In the midst of his post-basketball season golf tour this week, Charles Barkley sat in with Michael Holley and Michael Smith of Peacock’s “Brother From Another” to share a few “Chuckisms.”

Among them was this observation about how TNT’s NBA coverage, particularly “Inside the NBA,” has become the industry standard: “It’s a certain mix of basketball and stupidity.”

Though Barkley was speaking jokingly (we think) of his own channel’s formula, he could very well have been talking about what ESPN/ABC’s coverage of the Association has devolved into in recent days.

At the absolute worst time, the start of the NBA Finals, the self-proclaimed Worldwide Leader in Sports has, instead, become the Worldwide Leader in Internal Turmoil.

(You can discuss this on the BSL Board here.)

A previously well-hidden schism between on-air talent Maria Taylor and Rachel Nichols broke wide-open this week when a year-old audio clip of Nichols, who is white, pooh-poohed the move to make Taylor, who is Black, the host of the Finals last year, surfaced as a part of a New York Times article.

The flap, which shockingly made conventional news shows, not only reduced Taylor and Nichols into the tired trope of talented women fighting each other to advance their careers, but forced ESPN executives to explain whether they’re truly committed to diversity.

The Nichols-Taylor controversy also sucked the NBA into its vacuum as Commissioner Adam Silver was forced to comment at the pre-Finals press conference on two people who, at last check, weren’t on either of the Phoenix or Milwaukee rosters.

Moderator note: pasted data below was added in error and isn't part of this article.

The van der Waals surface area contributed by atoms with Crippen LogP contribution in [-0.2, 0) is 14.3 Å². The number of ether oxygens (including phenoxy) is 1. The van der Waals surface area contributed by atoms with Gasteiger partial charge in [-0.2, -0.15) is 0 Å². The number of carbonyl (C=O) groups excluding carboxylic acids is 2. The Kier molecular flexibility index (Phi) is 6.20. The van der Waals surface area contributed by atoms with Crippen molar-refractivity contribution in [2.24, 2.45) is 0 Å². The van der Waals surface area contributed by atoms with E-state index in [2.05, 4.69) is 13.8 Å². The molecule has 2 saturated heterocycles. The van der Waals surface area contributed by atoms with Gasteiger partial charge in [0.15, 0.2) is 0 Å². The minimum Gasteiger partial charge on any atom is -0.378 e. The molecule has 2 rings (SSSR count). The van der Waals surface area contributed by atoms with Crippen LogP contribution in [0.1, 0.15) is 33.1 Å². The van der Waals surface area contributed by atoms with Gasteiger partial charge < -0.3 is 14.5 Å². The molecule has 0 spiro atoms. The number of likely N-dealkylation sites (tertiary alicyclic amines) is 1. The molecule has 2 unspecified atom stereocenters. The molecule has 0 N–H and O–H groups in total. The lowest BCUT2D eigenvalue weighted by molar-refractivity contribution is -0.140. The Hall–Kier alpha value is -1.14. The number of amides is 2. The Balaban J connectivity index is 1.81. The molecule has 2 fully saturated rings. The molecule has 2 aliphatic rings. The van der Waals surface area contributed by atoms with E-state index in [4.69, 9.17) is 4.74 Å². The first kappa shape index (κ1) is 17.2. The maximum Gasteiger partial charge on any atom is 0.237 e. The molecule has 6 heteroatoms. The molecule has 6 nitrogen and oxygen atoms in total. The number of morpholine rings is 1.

Actually, Silver might have taken some pleasure at answering questions about someone else’s problems with hiring women rather than having to explain how such talented candidates as Becky Hammon and Dawn Staley managed not to get hired as head coaches with seemingly half the league having openings.

ESPN’s drama may drive Taylor, whose contract ends later this month, out of Bristol as her star is in full ascendancy. Nichols, meanwhile, may well be tarnished from the fallout, too, though she does at least have the defense that her words were surreptitiously obtained.

Not that anyone at the WWL asked, but here’s a way to save face: Back up the truck and give Taylor the reported $8 million annually she’s looking for. And listen, really listen, and act on the concerns of Black on-air and behind-the-scenes personnel about operations at ESPN. 

Meanwhile, ESPN officials should find a prominent place for Nichols in its soon-to-relaunch NHL coverage. Nichols covered the Washington Capitals for the Washington Post when she reported under the name Rachel Alexander. It’s not ideal, but nothing about this situation is, at this point.

Masked, of course, by this brouhaha is the notion that the Finals telecasts have actually been pretty good. While ESPN’s pre-game and studio coverage lags far behind TNT’s, its game production is right on par and often superior.

Armed with a whopping 39 cameras positioned around the Phoenix and Milwaukee arenas, ESPN is capturing every angle. And thankfully, they’ve passed on that annoying camera that seems to hover just above the court, but doesn’t provide much depth.